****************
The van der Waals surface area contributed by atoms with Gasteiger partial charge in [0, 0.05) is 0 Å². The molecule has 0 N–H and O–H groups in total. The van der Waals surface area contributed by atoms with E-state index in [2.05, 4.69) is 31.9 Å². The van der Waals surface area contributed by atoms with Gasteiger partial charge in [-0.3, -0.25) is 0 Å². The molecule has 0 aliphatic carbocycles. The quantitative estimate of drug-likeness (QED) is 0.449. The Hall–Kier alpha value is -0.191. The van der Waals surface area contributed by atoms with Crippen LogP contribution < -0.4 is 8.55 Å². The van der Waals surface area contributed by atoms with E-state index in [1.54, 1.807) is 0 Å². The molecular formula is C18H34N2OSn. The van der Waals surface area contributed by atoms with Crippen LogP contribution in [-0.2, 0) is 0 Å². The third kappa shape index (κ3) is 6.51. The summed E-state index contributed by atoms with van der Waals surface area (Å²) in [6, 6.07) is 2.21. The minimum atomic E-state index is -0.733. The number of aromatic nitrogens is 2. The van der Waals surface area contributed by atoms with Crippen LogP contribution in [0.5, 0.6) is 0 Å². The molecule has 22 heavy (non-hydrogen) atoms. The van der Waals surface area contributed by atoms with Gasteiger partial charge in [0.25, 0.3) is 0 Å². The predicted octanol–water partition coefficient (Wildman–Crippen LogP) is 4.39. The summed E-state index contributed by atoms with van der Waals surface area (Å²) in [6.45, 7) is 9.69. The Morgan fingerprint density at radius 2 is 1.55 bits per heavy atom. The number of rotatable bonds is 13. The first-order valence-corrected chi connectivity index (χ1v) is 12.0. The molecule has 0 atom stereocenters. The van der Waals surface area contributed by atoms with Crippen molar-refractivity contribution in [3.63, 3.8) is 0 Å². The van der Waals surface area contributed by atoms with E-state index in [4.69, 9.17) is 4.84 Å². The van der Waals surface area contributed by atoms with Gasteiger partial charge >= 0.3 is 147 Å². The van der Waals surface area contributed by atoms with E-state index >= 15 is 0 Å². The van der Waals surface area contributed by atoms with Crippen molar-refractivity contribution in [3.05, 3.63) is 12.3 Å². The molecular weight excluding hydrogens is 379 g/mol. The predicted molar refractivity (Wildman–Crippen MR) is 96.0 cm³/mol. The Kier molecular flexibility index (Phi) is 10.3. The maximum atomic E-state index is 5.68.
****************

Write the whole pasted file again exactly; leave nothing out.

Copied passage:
The van der Waals surface area contributed by atoms with Gasteiger partial charge in [0, 0.05) is 0 Å². The molecule has 0 N–H and O–H groups in total. The van der Waals surface area contributed by atoms with E-state index in [2.05, 4.69) is 31.9 Å². The van der Waals surface area contributed by atoms with Gasteiger partial charge in [-0.3, -0.25) is 0 Å². The molecule has 0 aliphatic carbocycles. The quantitative estimate of drug-likeness (QED) is 0.449. The Hall–Kier alpha value is -0.191. The van der Waals surface area contributed by atoms with Crippen LogP contribution < -0.4 is 8.55 Å². The van der Waals surface area contributed by atoms with E-state index in [1.54, 1.807) is 0 Å². The molecular formula is C18H34N2OSn. The van der Waals surface area contributed by atoms with Crippen LogP contribution in [-0.2, 0) is 0 Å². The third kappa shape index (κ3) is 6.51. The summed E-state index contributed by atoms with van der Waals surface area (Å²) in [6, 6.07) is 2.21. The minimum atomic E-state index is -0.733. The number of aromatic nitrogens is 2. The van der Waals surface area contributed by atoms with Crippen LogP contribution in [0.5, 0.6) is 0 Å². The molecule has 22 heavy (non-hydrogen) atoms. The van der Waals surface area contributed by atoms with Gasteiger partial charge in [0.25, 0.3) is 0 Å². The predicted octanol–water partition coefficient (Wildman–Crippen LogP) is 4.39. The summed E-state index contributed by atoms with van der Waals surface area (Å²) in [6.45, 7) is 9.69. The Morgan fingerprint density at radius 2 is 1.55 bits per heavy atom. The number of rotatable bonds is 13. The first-order valence-corrected chi connectivity index (χ1v) is 12.0. The molecule has 0 atom stereocenters. The van der Waals surface area contributed by atoms with Crippen molar-refractivity contribution in [3.63, 3.8) is 0 Å². The van der Waals surface area contributed by atoms with E-state index in [4.69, 9.17) is 4.84 Å². The van der Waals surface area contributed by atoms with Gasteiger partial charge >= 0.3 is 147 Å². The van der Waals surface area contributed by atoms with E-state index >= 15 is 0 Å². The van der Waals surface area contributed by atoms with Crippen molar-refractivity contribution in [3.05, 3.63) is 12.3 Å². The molecular weight excluding hydrogens is 379 g/mol. The predicted molar refractivity (Wildman–Crippen MR) is 96.0 cm³/mol. The Kier molecular flexibility index (Phi) is 10.3. The maximum atomic E-state index is 5.68.